innovation

A new index suggests that innovation is a valid measure of portfolio formation just like size, value, growth, and price, says Gerard Tellis. “Polls suffer from the tyranny of hype. Names that get early recognition get greater visibility in the press, which accentuates their popularity, leading to a positive cascade in their favor. A crucial aspect of this index is the link between innovation measured and current and future financial performance.” Credit: Courtesy, iStockphoto

USC (US)—Portfolios of top companies on a new index of innovative firms appear to perform better than the S&P 500—in up markets—and almost as well when markets are down. What’s more, the superior performance comes without excessive risk.

“The results suggest that innovation is a valid criterion of portfolio formation, just as the current criteria of size, value, growth, and price,” says Gerard Tellis, professor and director of the Marshall Center for Global Innovation at USC.

Tellis and Andreas Eisingerich, assistant professor at Imperial College, London, developed the index using a sample drawn from Fortune’s list of the 300 largest U.S. firms and Business Week’s list of the 100 most innovative firms, between 2004 and 2008.

The innovation index is based on five metrics that use objective market data as opposed to polling. All data are collected from public market sources by two independent research assistants under supervision of a statistician.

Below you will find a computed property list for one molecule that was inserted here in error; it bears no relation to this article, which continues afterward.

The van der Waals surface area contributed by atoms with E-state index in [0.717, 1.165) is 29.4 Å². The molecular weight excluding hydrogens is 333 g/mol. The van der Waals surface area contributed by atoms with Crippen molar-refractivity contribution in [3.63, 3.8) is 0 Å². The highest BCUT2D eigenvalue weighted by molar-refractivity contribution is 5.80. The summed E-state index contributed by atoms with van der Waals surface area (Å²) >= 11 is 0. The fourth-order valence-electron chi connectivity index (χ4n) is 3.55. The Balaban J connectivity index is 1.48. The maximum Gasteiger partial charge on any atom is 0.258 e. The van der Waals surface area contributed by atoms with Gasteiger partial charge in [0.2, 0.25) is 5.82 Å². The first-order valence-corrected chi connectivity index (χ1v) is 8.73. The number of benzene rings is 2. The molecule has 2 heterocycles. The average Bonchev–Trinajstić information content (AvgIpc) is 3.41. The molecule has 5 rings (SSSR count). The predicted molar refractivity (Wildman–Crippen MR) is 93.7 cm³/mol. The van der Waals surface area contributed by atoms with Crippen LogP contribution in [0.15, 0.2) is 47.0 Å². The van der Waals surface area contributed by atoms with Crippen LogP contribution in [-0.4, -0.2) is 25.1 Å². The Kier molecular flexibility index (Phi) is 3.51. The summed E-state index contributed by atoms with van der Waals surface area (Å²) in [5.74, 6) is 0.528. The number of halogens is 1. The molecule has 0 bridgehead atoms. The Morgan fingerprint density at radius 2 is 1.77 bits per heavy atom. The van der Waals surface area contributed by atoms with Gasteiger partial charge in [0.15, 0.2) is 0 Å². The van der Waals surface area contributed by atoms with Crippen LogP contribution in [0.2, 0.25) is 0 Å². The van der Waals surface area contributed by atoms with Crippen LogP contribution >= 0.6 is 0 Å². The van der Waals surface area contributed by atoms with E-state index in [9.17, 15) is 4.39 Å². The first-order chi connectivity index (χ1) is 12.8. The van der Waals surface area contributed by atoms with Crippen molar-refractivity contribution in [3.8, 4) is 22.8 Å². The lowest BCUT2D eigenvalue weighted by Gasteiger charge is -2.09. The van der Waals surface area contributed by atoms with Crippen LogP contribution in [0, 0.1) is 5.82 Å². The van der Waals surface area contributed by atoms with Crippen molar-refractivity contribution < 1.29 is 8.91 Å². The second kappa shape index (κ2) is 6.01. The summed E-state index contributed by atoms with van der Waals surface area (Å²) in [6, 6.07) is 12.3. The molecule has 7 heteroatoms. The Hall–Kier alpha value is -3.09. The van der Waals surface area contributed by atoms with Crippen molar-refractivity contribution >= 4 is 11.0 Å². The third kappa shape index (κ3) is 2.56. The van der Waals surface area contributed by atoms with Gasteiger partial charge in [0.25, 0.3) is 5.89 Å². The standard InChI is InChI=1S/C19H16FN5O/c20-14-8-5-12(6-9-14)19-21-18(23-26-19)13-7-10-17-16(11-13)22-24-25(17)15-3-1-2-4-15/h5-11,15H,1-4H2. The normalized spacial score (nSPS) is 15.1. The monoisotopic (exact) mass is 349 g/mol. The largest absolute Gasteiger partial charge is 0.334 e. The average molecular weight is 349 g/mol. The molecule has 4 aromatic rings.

“Polls suffer from the tyranny of hype” says Tellis, “Names that get early recognition get greater visibility in the press, which accentuates their popularity, leading to a positive cascade in their favor.”

“A crucial aspect of this index is the link between innovation measured on this index and current and future financial performance,” says Tellis.

The superior performance holds not only in current year performance but also in one-year-ahead performance. “The ultimate test of an index is whether it can predict stock market performance a year ahead,” says Eisingerich.

For example:

  • In the five years between 2004 and 2008, an annual paper investment of $10,000 in a portfolio of top 20 firms in the Index yields a cumulative return that is 46 percent higher than the S&P 500 for concurrent years
  • For one-year-ahead performance the increase in returns is 23 percent for the top 20 portfolio over the S&P 500

The authors are updating the study to include 2009 and 2010 data and plan to test the performance of the index on real investments.

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